It’s hard enough shoring up cybersecurity within the walls of your own business. But doing the same for the army of partners that makes up a global supply chain? That can be next to impossible.
Hardly a week goes by without news of another cyberattack against a major company’s supply chain. And more often than not, the conduit for the incursion is a third party with weak controls.
In modern-day supply chains, a third party can be any entity that sells parts, products, services, support, software — the list goes on. “For me, it comprises anyone other than ourselves who at any point in the stages of the value chain are actually involved in our solutions,” says Edna Conway, chief security officer of global value chain with Cisco Systems, Inc.
Cisco favors the term “value chain” — which any number of companies and consultants have attempted without success to supplant “supply chain” as the general descriptor for the end-to-end journey of product to market — because it suggests a larger universe of independent entities engaged in that effort. But whether or not one embraces corporate buzzspeak, there’s no doubt that the proliferation of partners raises serious issues of cybersecurity. Without adequate systems and procedures in place, any one of them could fall prey to the efforts of bad actors, including rival companies, governments, extortionists and even basement hackers.
Conway offers the following five-step approach to setting up an effective cybersecurity plan for third-party relationships.
1. Know the “who, what and where” of your supply chain. Self-evident though it might seem, many companies don’t have a handle on all of the parties that contribute in some way to the business. That’s especially the case in multi-tier supply chains — and it’s hard to think of a manufactured product today that doesn’t rely on such a structure.
2. Work on ways to communicate effectively with all of those parties. Conway isn’t referring to all of the interactions that cover geopolitical issues or continuity of supply, just those that specifically address issues of security. As such, she describes three main types of threats: manipulation (when information is altered), espionage (both nation-state and industrial), and disruption (involving attempts to shut down the business). She says it can be hard to impress upon a software license developer or third-party cloud-service provider the importance of guarding against all three threats. The same goes for individuals on the factory floor, whose attention might be focused on keeping the line going. “It takes training to make security a part of the everyday thinking of anybody in any role,” Conway says.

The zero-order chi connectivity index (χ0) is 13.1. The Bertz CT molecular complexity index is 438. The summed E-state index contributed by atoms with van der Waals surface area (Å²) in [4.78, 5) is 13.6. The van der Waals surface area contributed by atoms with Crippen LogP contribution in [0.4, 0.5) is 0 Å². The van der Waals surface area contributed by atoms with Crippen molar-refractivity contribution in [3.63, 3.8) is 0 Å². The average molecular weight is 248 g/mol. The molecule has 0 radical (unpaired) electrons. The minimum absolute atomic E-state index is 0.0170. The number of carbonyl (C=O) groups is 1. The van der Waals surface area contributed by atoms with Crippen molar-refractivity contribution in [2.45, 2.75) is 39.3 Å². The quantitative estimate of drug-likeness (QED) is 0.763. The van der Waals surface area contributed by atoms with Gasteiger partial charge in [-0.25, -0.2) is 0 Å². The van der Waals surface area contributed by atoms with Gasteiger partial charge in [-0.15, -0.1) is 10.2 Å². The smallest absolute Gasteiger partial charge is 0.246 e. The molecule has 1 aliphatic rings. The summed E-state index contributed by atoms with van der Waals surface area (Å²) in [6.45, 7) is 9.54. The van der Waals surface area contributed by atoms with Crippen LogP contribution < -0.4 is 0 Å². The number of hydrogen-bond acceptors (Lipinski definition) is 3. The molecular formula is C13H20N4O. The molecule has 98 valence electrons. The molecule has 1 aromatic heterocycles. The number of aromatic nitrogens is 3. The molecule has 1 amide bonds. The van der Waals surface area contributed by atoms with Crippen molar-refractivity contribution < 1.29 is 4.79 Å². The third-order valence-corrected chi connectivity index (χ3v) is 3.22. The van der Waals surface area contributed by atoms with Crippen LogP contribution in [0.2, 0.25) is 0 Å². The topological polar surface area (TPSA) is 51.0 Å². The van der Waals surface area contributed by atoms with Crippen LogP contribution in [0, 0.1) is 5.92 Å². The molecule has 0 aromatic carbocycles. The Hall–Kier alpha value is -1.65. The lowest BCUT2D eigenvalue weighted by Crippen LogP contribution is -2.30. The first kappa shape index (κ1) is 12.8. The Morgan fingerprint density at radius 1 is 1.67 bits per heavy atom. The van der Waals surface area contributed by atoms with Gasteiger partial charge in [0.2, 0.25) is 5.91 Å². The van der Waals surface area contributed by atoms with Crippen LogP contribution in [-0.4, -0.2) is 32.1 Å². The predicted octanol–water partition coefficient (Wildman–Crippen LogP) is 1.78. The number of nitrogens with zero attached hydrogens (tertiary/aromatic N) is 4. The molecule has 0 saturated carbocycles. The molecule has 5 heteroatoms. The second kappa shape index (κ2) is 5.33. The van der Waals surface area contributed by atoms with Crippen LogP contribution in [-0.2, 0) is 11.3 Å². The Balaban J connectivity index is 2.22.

3. Develop “flexible and elastic” architecture. Cisco’s approach to supply-chain security encompasses 11 discrete domains that reflect the complexity of its processes. Design, development, delivery and service: each discipline owns relationships with third parties, creating the possibility of countless weak points both within and outside the organization. The strategy accounts for the fact that various areas of production require guidelines that are unique to their operations. “We wrote requirements in a way that you can map them, so that only those that are based on the nature of what you deliver to us apply,” says Conway. “Everybody gets a customized version.”
4. Embed security into everything you do with all third parties. Conway urges companies to ask the question: “Why are we using them, and how are they performing according to our service metrics?” Ironically, back when “Quality” was trumpeted in banners and corporate pep rallies, the concept wasn’t “imbued persuasively” within the organization. When it comes to cybersecurity now, quality isn’t a slogan or discrete function, says Conway — it’s instilled in every process within the supply chain. Cisco assigns points to third parties in line with their demonstrated adherence to quality, and security is a key part of that measure. “We make it mathematically meaningful, so if you’re fantastic as a supplier but horrid at security, you may not remain a preferred supplier,” she says.
5. Everyone must measure. Conway has been pushing hard to measure performance across the organization. “We establish tolerance levels against our own specifications and processes,” she says. “At the end of the day, we’re making security speak the language of business.”
Cisco’s security initiative wasn’t implemented all at once. Conway, who previously served as an outside attorney for the company specializing in intellectual property issues, became its CSO in the early 2000s. Rather than immediately impose a “monolithic architecture” from the start, she took it in stages, beginning with Cisco’s electronic manufacturing systems (EMS) partners, then moving to printed-circuit producers, engineering and the host of channel partners that make up the company’s “value chain.”
In preaching the gospel of cybersecurity, Conway considers it essential to communicate with the executive suite, whose world view is rooted in profit and loss. “I would like to translate my tolerance levels into dollar risk,” she says. “We all need to speak the language of business.”